Why the NYPD Bicycle Crackdown Is a Sign of How New York Sucks in 2011
By: Alec Tuesday January 18, 2011 10:40 am Something is rotten in the state of New York. The putrescent miasma, leaching out slowly from the windows in towering pre-war apartments, from out of the sidewalk vents where one can hear from below the failing heartbeat of the subway system, slowly being bled to death. The stench is everywhereâ€¦ thick, suffocating, lethal. Some are immune, born with the resistance through inheritance, countless others traded away their soul for it. Everyone else just has to suffer.
Weâ€™ve all heard the talk: New York isnâ€™t what it used to be. What does that really mean though? The city largely looks the same, save for some new towers here and there (generally positive additions too, architecturally speaking). The streets are cleaner, crime is down to levels unimaginable in the 1980â€™s. Parks are well maintained and farmerâ€™s markets litter the public spaces on the weekends. So why all the nostalgia? Surely people canâ€™t actually miss the muggings at gun point in broad daylight, the landlord arson, the needles in Union Square and gradual erosion of communities as residents flee to the suburbs. Yet the talk remains the same: New York isnâ€™t as great as it used it be.
Want to take a stand against Councilmen Ulrich and his proposed legislation to register all cyclists over the age of 18?
Transportation Alternatives is making it easy to send a message.
Stand Up Against the Anti-Bicycling Proposal
Expiration Date: December 31, 2011
Action Type: e-fax
Stand Up Against the Anti-Bicycling Proposal! Send an e-fax to Councilmember Eric Ulrich to stop his proposal against bicyclists.
As reported by the NY Post, Councilmember Eric Ulrich wants to introduce a draconian anti-bicycling bill that would require all New Yorkers to register their bicycles. Councilmember Ulrich has made bicyclists a scapegoat. His proposal will stop people from riding bicycles and make bicycling less safe. We need your help to stop his plans.
Take action! Send Councilmember Ulrich a fax and stand up against mandatory bicycle registration and Councilmember Ulrich’s attack on bicycle riders.
New York City’s premiere bicycle swap meet is back.
Saturday, May 14th, 2011.
Join us at The Old Stone House at Washington Park for New York’s only bi-annual cycling flea market.
The event will be held in the park, on Fifth Avenue between fourth and fifth streets, in Park Slope, Brooklyn, one of the epicenters of bicycle commuting in New York City.
At this one day only event, vendors will be on hand to sell bicycles, bicycle components and cycling accessories to the public. Good deals abound as do good times! Come down between 10AM and 4PM and remember, the early bird gets the worm!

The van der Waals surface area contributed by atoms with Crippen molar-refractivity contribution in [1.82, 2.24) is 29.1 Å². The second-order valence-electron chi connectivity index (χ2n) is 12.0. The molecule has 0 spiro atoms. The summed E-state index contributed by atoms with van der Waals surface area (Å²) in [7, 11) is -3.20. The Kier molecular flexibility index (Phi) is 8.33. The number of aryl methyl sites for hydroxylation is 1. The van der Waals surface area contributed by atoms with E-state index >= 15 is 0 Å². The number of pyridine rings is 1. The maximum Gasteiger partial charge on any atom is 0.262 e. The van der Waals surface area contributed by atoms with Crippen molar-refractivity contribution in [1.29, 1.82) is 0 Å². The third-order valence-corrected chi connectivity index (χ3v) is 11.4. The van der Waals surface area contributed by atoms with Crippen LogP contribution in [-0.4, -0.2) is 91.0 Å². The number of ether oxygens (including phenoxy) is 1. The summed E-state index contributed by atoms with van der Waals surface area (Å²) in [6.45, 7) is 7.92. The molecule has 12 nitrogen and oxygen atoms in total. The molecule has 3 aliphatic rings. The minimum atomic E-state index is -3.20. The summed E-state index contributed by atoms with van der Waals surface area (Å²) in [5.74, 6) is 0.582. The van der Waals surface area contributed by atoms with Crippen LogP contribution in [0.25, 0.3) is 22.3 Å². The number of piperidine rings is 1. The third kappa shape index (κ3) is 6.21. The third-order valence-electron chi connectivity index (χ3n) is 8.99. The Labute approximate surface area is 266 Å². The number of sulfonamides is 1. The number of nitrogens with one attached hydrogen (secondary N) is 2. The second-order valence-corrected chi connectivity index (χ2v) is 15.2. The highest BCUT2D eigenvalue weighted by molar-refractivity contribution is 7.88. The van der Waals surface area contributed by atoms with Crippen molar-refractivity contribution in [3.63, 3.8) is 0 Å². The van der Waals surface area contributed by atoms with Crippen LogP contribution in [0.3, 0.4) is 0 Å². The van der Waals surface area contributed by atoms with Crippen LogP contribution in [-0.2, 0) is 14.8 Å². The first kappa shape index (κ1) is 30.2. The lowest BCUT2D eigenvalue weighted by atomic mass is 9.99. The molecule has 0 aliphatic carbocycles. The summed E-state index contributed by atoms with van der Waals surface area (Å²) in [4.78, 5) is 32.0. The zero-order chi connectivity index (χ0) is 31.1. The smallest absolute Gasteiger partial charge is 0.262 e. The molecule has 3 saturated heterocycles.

Available spaces will be 7X7 and will be assigned on the day of the event. Spaces will cost $55 pre-sale and $80 on the day of, payable in cash only.
How To Sign Up
Pay for your space:
YOU are responsible for tables, etc. We will only sell you a space. If you have any questions or concerns about payment or about renting furniture, please contact Harry Schwartzman at brooklynbikejumble(at)gmail.com.
Vendors should expect a busy day!
* Registration is for a 7 x 7 space on May 14, 2011 – multiple spaces are available at your whim. Purchase of a space constitutes agreement to the following terms:
* You are responsible for own setup and security (i.e. tables, chairs, tents, load-in, etc.)
* Set up time begins @ 9am, event begins at 10am and ends at 4pm. Vendor will have to clean their areas upon leaving. Vendors will have to be out by 6pm.
* The event shall be canceled at the discretion of Harry Schwartzman of New York Bike Jumble or Kim Maier of the Old Stone House.
* Registration fees will not be refundable. SWAP IS ON RAIN OR SHINE.
* Regular Rate till day of event @ $55 each
* Late Registration Fee (Day-of) @ $80 each (cash only)
So don’t forget, a traffic violation for running a red light in a motor vehicle is $270.00 here in NYC…looks like it’s the same if you do it on a bike.
Here are some more reports of ridiculous enforcement in the NYPD’s crackdown on cyclists.
NYPD’s Crackdown on Law-Breaking Cyclists Continues To Be Incredibly Stupid
Posted by Benjamin Sutton on Tue, Jan 18, 2011 at 5:14 PM
From L Magazine:
As feared, and then
confirmed in early reports, the NYPD’s new commitment to enforce traffic laws as they apply to New York City’s law-flouting cyclists is proceeding as absurdly and tokenistically as you might have expected. Composer Alec Hall (a composer, the most mild-mannered and law-abiding type of artist there is, for chrissakes) tells Gothamist all about how his ride through Central Park came to an abrupt, expensive halt.